Auerfarm boasts 120 acres of farmland that provide the resources for a rich array of educational programs. In addition to four distinct classroom spaces, the farm contains several barns and animals with which students may interact, observational bee hives, maple trees and tools for syrup production, an orchard, hiking trails, waterways, a greenhouse, a well-maintained forest area that functions as a natural playscape, and gardens for both food production and observational learning about flowers and herbs. We are well-equipped with classroom tools, as well as tools for interacting with animals and the environment in Auerfarm's outdoor learning spaces, to allow students to maximally engage in hands-on, sensory learning. Some of these more traditional tools, such as old-fashioned ice cream churns and cider presses, offer students unique a unique look into the past. All of these learning resources are strong marketing points in our efforts to form relationships/partnerships with new CT schools. They also serve as a strong foundation for the development of new education programs.

Although Auerfarm's staff size is relatively small--the team consists of of sixteen main personnel--each individual staff member brings intersectional knowledge and a diverse range of experiences to their work at the farm. It is through their efforts that seven successful, enduring partnerships with schools and non-profits have flourished, and through their creativity that many novel curricula have been developed. With a growing annual endowment from grants and donors, as well as steadily increasing student enrollment in Auerfarm's education programs, our capacity for growth as an organization has never been higher.

Auerfarm has maintained long-term partnerships with the University of Connecticut, Wintonbury Early Childhood Magnet School, Annie Fisher Montessori School, West Hartford Public Schools/Farmington Valley Post-Secondary Programs, and 4-H. These partnerships have given a diverse range of students with distinct backgrounds and learning needs regular exposure to nature and environmental education. They have also allowed Auerfarm's educators to develop programs that are both scientifically rigorous and flexible enough to accommodate the needs of further diverse student populations. Our organization's recent partnership with the non-profit organization Healing Meals has resulted in a mutually beneficial relationship through which we are able to enhance our education programs with opportunities for students to work in Healing Meal's nourishing and food gardens, which are now housed at the farm. The farm's partnership with the UConn Master Gardner Program similarly allows for student engagement with gardening and also benefits the community by providing organic produce for CT Foodshare. Aside from the success of these partnerships, annual enrollment in Auerfarm's regular education programs has been steadily increasing.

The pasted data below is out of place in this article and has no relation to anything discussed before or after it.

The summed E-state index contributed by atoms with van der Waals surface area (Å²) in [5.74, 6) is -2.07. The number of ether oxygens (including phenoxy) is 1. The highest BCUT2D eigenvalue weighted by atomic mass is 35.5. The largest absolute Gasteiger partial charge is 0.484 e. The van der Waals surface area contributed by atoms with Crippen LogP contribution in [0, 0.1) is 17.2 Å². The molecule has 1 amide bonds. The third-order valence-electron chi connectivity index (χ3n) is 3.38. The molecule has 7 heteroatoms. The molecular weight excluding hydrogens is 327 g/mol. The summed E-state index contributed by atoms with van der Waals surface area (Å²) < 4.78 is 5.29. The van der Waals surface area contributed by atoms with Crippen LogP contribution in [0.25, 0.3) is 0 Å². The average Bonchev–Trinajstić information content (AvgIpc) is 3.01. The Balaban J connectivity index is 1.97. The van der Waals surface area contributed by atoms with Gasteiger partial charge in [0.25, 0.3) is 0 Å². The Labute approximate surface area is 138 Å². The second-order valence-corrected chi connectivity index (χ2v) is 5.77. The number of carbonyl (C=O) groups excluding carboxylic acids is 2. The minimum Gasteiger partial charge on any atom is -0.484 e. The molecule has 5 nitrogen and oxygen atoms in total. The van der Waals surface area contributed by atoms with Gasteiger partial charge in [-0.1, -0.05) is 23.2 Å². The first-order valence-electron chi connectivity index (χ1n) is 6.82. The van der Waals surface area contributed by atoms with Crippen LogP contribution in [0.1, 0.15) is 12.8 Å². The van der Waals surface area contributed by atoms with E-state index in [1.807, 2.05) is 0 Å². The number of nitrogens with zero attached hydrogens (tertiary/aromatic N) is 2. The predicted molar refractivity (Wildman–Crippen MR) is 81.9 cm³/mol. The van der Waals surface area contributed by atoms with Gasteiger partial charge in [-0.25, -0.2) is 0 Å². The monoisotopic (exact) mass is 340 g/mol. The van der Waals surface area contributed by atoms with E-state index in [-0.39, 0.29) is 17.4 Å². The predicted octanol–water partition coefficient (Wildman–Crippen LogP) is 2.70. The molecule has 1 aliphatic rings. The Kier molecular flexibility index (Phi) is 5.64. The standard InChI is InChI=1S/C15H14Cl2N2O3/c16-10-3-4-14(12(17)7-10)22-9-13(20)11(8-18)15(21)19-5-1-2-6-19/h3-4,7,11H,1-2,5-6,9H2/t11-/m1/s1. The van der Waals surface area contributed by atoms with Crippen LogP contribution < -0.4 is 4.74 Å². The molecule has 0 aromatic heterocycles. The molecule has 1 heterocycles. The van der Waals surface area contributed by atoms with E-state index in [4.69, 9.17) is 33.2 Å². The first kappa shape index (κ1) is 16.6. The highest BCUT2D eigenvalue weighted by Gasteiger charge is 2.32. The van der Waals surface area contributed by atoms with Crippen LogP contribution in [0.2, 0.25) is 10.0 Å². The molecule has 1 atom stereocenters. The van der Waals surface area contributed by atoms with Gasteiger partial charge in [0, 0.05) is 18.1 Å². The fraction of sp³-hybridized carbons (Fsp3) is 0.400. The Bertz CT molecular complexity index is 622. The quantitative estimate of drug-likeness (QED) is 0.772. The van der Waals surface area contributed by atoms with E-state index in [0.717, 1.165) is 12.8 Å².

In addition to the successes of Auerfarm's education sector, the farm itself has, through the acquisition of grants and donations, undergone several renovations in the last five years that have resulted in many positive outcomes. The addition of new flower beds, the nourishing garden, and a high tunnel (hoop house) has given students a multitude of spaces in which to learn about agriculture; indoor classroom renovations have created more tactile and stimulating learning environments for farm visitors; and the transformation of a preexisting kitchen area into a commercial kitchen has created a home base for non-profit organizations centered around food production and distribution, such as Healing Meals.